Then probably about 7 years ago, I gave into joining Facebook.  I had just come out of surgery.  I had just been given the news that I have survived cancer.  I had a major phiffany, “life’s too short to be doing just mundane things”.  I had this major urge to connect with people that I had lost contact, from my old work places, from my old school etc.

Stumbled across Amalie on facebook.  I only knew Amalie vaguely.   She was younger than me and she was a day scholar.  I only knew her because she used to hang out with Didi (a fellow boarder).  I sent her friend request anyway.  Seeing I was from the same Alma Mater, she accepted.  That was the beginning.  She was friends with a truck load of my friends from the boarding.

Some of us had changed in shapes and sizes.  Many a OMG’s followed by “how many kids? Messages going back and forth, especially between me and Suzy girl.  Then I found Binah. We were the best of buddies in the boarding.  She left for Canada before finishing school.  I was distraught when she left. Binah couldn’t wait any longer.  She rang me earlier than the time we decided to call each other.  We were just so happy.  Then came a few other moments like that when I chatted with Praba and Malini.  Found out that Vasugi lives in Brisbane and Tessa in Victoria.  Shazee had not changed much at all.  Just had longer hair.

Learnt that we’ve all gone through various pain and happiness.  Some had lost their husbands, while some regretted their marriage.  Some had lost a child and fighting with every might to continue.   Some had done well in their careers and some not so.  Some of us survived the dreaded C but sadly some didn’t.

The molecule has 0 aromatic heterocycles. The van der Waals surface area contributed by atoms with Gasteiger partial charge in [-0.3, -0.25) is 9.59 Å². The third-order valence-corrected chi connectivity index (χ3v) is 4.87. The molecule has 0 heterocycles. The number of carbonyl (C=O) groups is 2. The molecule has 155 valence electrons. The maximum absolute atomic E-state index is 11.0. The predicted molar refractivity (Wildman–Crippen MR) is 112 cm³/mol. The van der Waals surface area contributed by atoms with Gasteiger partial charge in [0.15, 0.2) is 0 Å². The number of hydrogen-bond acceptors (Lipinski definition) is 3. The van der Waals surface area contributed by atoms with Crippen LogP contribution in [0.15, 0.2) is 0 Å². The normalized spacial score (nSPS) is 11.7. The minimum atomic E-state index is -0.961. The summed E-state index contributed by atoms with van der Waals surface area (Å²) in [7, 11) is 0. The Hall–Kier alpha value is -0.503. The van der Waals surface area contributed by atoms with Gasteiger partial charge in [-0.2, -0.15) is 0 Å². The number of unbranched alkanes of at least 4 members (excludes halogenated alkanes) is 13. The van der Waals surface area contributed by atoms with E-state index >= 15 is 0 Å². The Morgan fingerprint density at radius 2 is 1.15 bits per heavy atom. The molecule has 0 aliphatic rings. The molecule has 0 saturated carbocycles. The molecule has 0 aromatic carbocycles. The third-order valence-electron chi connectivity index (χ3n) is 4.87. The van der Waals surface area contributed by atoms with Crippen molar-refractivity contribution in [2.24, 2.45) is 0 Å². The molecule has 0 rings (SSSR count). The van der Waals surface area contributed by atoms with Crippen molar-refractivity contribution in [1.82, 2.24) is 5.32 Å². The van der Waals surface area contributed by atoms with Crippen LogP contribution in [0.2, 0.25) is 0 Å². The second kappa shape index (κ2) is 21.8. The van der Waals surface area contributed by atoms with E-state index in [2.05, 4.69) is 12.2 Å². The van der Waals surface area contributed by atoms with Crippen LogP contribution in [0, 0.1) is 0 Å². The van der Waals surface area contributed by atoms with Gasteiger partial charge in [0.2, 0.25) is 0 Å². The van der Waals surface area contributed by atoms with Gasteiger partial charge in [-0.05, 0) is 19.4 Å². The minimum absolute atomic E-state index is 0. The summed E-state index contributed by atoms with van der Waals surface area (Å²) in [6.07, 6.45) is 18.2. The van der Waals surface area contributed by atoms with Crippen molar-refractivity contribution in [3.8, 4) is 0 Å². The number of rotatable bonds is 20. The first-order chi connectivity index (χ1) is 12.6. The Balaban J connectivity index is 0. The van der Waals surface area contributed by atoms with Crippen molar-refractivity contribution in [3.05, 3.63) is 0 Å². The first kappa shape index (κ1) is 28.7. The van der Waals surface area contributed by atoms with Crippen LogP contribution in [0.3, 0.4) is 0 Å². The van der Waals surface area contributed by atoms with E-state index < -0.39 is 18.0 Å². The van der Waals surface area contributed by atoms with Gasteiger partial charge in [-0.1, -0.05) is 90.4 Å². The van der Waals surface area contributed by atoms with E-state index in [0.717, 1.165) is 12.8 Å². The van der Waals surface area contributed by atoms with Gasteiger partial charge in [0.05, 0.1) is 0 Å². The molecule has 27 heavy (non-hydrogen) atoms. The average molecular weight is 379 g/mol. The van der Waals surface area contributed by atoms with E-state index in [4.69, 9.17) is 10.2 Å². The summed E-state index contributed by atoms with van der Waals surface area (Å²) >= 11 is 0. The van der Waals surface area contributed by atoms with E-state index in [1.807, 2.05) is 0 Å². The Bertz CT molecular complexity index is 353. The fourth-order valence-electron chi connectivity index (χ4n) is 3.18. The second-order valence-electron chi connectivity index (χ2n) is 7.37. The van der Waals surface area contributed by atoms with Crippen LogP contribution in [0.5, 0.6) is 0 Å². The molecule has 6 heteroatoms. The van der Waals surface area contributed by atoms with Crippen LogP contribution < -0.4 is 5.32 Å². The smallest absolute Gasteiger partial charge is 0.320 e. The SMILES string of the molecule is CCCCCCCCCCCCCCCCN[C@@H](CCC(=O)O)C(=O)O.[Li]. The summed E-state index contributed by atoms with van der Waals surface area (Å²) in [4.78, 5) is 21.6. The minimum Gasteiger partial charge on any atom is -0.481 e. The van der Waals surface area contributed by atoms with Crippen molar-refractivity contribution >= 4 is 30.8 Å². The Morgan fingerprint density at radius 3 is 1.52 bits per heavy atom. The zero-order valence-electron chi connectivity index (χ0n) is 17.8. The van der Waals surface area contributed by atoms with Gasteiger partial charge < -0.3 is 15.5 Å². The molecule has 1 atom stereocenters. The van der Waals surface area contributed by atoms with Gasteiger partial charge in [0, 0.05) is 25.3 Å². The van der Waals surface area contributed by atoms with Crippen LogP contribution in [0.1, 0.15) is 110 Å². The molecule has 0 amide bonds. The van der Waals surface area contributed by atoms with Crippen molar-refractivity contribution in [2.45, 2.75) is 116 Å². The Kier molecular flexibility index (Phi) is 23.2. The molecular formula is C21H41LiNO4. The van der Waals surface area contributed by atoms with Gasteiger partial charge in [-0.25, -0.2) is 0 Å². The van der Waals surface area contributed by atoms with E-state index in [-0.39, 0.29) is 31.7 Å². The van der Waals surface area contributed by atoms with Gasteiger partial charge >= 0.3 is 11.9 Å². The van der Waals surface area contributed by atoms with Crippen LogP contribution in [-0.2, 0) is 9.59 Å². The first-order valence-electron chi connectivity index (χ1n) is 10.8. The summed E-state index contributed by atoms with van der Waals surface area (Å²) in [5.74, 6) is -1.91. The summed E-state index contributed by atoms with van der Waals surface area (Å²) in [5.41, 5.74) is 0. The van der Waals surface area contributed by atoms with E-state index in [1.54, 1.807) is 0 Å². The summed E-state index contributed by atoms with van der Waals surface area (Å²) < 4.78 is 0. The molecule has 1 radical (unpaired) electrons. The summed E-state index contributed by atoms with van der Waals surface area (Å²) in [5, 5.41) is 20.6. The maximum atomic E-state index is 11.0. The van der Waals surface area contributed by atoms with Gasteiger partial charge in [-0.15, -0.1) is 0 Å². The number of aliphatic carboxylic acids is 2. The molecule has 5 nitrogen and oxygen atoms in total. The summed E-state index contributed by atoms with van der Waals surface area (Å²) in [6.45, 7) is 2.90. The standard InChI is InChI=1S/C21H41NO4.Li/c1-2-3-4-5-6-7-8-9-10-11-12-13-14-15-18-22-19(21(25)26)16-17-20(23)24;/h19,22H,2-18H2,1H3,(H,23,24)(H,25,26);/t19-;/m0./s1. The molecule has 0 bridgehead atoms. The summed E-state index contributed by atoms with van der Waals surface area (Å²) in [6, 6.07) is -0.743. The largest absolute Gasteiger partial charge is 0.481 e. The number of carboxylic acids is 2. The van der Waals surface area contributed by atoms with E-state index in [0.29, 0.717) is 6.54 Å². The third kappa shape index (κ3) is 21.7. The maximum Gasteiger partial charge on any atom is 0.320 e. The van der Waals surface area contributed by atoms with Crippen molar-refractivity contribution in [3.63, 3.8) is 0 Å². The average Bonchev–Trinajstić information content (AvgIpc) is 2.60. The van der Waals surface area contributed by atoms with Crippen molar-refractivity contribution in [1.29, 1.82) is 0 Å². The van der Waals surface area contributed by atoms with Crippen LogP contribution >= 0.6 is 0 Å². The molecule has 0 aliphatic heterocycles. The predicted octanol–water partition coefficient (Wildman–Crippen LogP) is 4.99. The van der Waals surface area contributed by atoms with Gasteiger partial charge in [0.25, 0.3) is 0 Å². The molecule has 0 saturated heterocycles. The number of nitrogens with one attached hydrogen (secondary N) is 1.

But when we chatter, for that moment, we are back in school.  We are connected by the memories of that school.  We are once again united by that school. I am still trying to recover from that one week of partying.  We laughed more than we drank.  We danced more than we slept.  That was a reunion to remember.

2016-09-24-19-49-34

 

https://dailypost.wordpress.com/prompts/breakthrough/

 

Posted in Daily post, True Story, Inspirational, Word prompt

Can you have your Cake and Eat it too?..

have-your-cake-and-eat-it-too

Before I start let me get the disclaimer out first:

Following are not life skills I am teaching or preaching to anyone.  These are methods/tactics/rationalisation I do to deal with my own sweet tooth issues. So even if it sounds like advice, even if it sounds like I am steering you towards my ways, well it’s just your perception not mine.  I am the author of this cheat sheet, however, the intended customer was myself.  If you wish, you could copy and adopt any of my suggestive ideas, but you do so, at your own risk and advisement.

I have a serious addiction to chocolate, cakes, mousse, brownie, anything sweet I guess.  My ideal house would have been the house made of candy in “Hansel and Gretel”.  I am someone who would first check out the dessert menu at the restaurant. I order my main, depending on the dessert. If I like the dessert, then I will order a light main, something with  no carb, a piece of fish etc. I just loooove sweets.  Mainly dark chocolates and cakes.  I like most cakes, I believe a good mud cake is an art form and cheese cakes should be on the menu in heaven.

This doesn’t mean that I don’t know the harm that sugar does to my body.  But the joy it gives my tongue, the taste buds, which then sends the euphoric signals to my brain, to my mood, is all far greater and out weighs the harm it does to my waistline and the scales.

I believe that life is about balance.  It is about strategies and maybe you can find a way to have the cake and eat it too.  I have eaten salad for lunch and then finished it with a piece of mud cake.  50:50 I say.

So my strategies:

I rather have a piece of cake than a piece of bread.  So that’s what I do.

I have very little carb (carbohydrates) through out the day, to save room for that chocolate at the end of the day or maybe sometimes even during the day.

I sip black tea or green tea all day long.  No sugar and no milk.  I don’t miss it in my tea, but I will definitely miss my chocolate at the end of the day.  Even milk has a bit of Carb, so avoid that too, see this is all strategy.

I prepare most things at home, so there is no hidden sugar, eg bread, cakes, biscuits, most meals. We very rarely buy any pre cooked or fast food.